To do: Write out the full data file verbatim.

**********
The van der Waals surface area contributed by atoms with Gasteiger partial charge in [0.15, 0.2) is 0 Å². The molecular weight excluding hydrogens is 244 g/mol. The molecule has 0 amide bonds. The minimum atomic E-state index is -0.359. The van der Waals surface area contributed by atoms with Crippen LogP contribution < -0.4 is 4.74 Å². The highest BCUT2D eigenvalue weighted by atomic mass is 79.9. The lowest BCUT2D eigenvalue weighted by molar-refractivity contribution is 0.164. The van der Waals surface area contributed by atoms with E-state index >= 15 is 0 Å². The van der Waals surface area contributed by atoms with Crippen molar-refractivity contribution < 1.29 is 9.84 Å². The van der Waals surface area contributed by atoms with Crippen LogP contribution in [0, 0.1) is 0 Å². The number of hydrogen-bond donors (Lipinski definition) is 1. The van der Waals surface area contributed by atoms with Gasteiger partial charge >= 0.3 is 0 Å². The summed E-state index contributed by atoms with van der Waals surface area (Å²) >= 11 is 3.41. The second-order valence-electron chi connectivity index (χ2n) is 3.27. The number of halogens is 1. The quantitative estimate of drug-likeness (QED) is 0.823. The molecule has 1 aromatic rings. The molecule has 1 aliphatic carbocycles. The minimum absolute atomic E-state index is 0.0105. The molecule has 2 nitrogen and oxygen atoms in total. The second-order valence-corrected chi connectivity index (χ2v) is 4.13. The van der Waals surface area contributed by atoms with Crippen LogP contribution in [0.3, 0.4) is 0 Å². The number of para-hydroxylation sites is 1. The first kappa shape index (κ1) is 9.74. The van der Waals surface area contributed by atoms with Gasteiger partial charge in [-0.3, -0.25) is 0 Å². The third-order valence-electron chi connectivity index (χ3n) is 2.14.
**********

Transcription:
The van der Waals surface area contributed by atoms with Gasteiger partial charge in [0.15, 0.2) is 0 Å². The molecular weight excluding hydrogens is 244 g/mol. The molecule has 0 amide bonds. The minimum atomic E-state index is -0.359. The van der Waals surface area contributed by atoms with Crippen LogP contribution < -0.4 is 4.74 Å². The highest BCUT2D eigenvalue weighted by atomic mass is 79.9. The lowest BCUT2D eigenvalue weighted by molar-refractivity contribution is 0.164. The van der Waals surface area contributed by atoms with E-state index >= 15 is 0 Å². The van der Waals surface area contributed by atoms with Crippen molar-refractivity contribution < 1.29 is 9.84 Å². The van der Waals surface area contributed by atoms with Crippen LogP contribution in [0, 0.1) is 0 Å². The number of hydrogen-bond donors (Lipinski definition) is 1. The van der Waals surface area contributed by atoms with Gasteiger partial charge >= 0.3 is 0 Å². The summed E-state index contributed by atoms with van der Waals surface area (Å²) >= 11 is 3.41. The second-order valence-electron chi connectivity index (χ2n) is 3.27. The number of halogens is 1. The quantitative estimate of drug-likeness (QED) is 0.823. The molecule has 1 aromatic rings. The molecule has 1 aliphatic carbocycles. The minimum absolute atomic E-state index is 0.0105. The molecule has 2 nitrogen and oxygen atoms in total. The second-order valence-corrected chi connectivity index (χ2v) is 4.13. The van der Waals surface area contributed by atoms with Crippen LogP contribution in [0.3, 0.4) is 0 Å². The number of para-hydroxylation sites is 1. The first kappa shape index (κ1) is 9.74. The van der Waals surface area contributed by atoms with Gasteiger partial charge in [-0.3, -0.25) is 0 Å². The third-order valence-electron chi connectivity index (χ3n) is 2.14.